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October 7, 2008

Note Books - Kim Salmon (The Darling Downs)

The Note Books series features musicians discussing their literary side. Past contributors have included John Darnielle, John Vanderslice, and others.

Kim Salmon was a member of the Scientists, Beasts of Bourbon, and The Surrealists, and his current band is the duo, the Darling Downs.

The Darling Downs release their sophomore album, From One To Another, on October 14th in the US.

Erasing Clouds wrote of the band's debut album, How Can I Forget This Heart of Mine?:

"Not the rock album you might expect from a collaboration between Peno (former Died Pretty lead singer) on vocals and Kim Salmon (The Scientists, etc.) on guitar, it's instead this ghostly, late-night country-folk album. Peno's singing brings to mind high-lonesome country performers from ages ago (literally soaring into the heavens on songs like the spellbinding "In That Jar"), while Salmon's guitar provides a bare, spare road for it to travel on. The songs' subjects are like the essence of old-time country: loneliness, betrayal, feelings of home, deep abiding love. It's like the Darling Downs have attempted to take this style of music and strip it of anything but its essence - strip it of decoration, of fashion, of time, even. They're left with music that doesn't feel of a particular time or place, except the now: a heartwarming, heart-burning experience."

In his own words, here is the Note Books entry from Kim Salmon of the Darling Downs:

In The Shark Net, Robert Drewe writes about the life of a young boy transplanted from the thriving metropolis, Melbourne, to the loneliest and most isolated colonial outpost of the western world, Perth. The boy is young and it is his father's job that brings the family to this remote destination.

Drewe writes about houses on foundations of crumbling limestone and a sun that sets over the Indian Ocean that is so intense it induces something called “boiling brain.” He writes about empty daytime streets and houses left unlocked. Houses to which tradesmen and salesmen visit by coming to the back door – a door usually covered with ‘flywire’, which is hard to see through in certain light. Boys run around the neighborhood in these pre-sunscreen times with bare feet. It’s a different world, a different time… far from anywhere. Everywhere else in the world is referred to as “over east.”

The Swan River divides North and South Perth and you can hear lions from the zoo across the river. It’s all portrayed through the remembrances of a young boy, of his own perceptions and the explanations given to him by adults about this past unique world. It is a very strange world that Drewe’s characters live in. On the one hand it’s almost a country town whose people appear trusting and open, and on the other hand there’s an underlying suspicion. These are people that have made a commitment to a place that has elements of the hostile and of paradise.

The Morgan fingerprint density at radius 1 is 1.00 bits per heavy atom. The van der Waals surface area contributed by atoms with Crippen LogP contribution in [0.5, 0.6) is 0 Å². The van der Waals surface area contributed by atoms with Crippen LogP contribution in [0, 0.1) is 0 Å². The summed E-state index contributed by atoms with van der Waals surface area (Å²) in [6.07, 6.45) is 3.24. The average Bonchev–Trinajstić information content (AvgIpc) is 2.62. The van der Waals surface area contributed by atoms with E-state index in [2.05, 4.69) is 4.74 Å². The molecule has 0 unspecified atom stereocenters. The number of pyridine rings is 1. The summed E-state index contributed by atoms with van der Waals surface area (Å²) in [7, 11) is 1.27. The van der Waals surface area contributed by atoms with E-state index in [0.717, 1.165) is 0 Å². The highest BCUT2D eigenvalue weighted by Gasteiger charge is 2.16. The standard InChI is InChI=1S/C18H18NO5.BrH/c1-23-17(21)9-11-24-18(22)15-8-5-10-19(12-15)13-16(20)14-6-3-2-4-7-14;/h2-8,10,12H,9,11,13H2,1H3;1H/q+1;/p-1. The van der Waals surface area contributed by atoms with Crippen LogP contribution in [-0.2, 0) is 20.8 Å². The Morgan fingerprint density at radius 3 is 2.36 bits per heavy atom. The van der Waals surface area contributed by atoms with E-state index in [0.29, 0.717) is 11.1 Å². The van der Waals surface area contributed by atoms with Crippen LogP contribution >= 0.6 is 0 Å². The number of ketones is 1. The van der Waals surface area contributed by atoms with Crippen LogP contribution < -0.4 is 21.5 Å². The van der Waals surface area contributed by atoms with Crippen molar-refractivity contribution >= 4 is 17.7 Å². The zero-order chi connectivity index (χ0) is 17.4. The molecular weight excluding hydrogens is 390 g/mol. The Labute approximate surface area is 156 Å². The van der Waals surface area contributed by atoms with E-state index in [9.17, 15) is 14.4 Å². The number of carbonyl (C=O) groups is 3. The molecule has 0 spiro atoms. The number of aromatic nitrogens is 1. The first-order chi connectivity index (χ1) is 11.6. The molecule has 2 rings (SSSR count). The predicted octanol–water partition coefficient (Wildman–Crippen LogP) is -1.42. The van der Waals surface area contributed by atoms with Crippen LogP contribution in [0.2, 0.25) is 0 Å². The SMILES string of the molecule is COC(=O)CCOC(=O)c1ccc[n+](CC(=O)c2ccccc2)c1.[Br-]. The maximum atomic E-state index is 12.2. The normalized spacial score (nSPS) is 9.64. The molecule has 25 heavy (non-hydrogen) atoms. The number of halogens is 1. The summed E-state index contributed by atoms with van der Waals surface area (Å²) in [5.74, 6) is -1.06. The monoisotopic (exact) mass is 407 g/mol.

All the while, in the background of young Drewe’s world, there’s a killer on the rampage. I know this world intimately. It is where I am from. I was six when Eric Cook was hanged in Fremantle prison. Stories, recounted in this book, e.g. Eric Cook hiding rifles under the Narrows Bridge, are stories that inhabit my childhood memories. So are the limestone, the light, the lonely streets, in fact the whole ambience of this strange town.

I was brought to Perth from a port town called Bunbury. Bunbury was a cooler, much greener place, a village. A place where everyone knew each other. Perth to me was a vast sandpit, a place at the edge of the world and yet in many ways, very beautiful. The beaches are unmatched anywhere. The view from Kings Park is breathtaking. The Swan River is very impressive. It’s all in The Shark Net…. my youth.

This book resonates with me like nothing else I’ve read because it tells a parallel story to mine. Parallel by essentially a few inches and a year or two. My father and indeed my wife know one of Eric Cook’s sons. I used to be a nursing assistant and actually looked after the geriatric Sir John Virtue, the judge who sentenced Eric Cook to death. Although his name was certainly known to me, I didn’t know he was the very man till I read this book.

Drewe takes us into the mind Eric Cook, who was born with a hair-lip and who never reconciled the taunting he received as a child. Through Drewe’s interior narrative we get to know him intimately, but we are always a step away from real sympathy for him. What we get to know is a true psychopath and it is an insightful view to be given. We have some compassion but it’s always a step removed from sympathy. If we feel hard we are given the opportunity to forgive ourselves when we read the interview with Cook’s long suffering wife Sally at the end of the book. This does bring out our sympathy and lets us know we have some.

Robert Drewe’s book ends with Cook moving to Melbourne for his career. 18 years ago I moved to Melbourne for my career. There are so many parallels for me with this book that it makes an objective review impossible. I do think that it qualifies me to talk about the book though and I would recommend The Shark Net to anyone who might feel possessed to know what it’s like living in the most isolated capitol city in the world.

Darling Downs links:

The Darling Downs MySpace page
The Darling Downs page at Carrot Top Records

Darling Downs posts at Largehearted Boy

also at Largehearted Boy:

Previous Note Books submissions (musicians discuss literature)
Book Notes (authors create playlists for their book)
guest book reviews
musician/author interviews
Soundtracked (directors discuss their film's soundtracks)
52 Books, 52 Weeks (2008 Edition)
52 Books, 52 Weeks (2007 Edition)
52 Books, 52 Weeks (2006 Edition)
52 Books, 52 Weeks (2005 Edition)
52 Books, 52 Weeks (2004 Edition)

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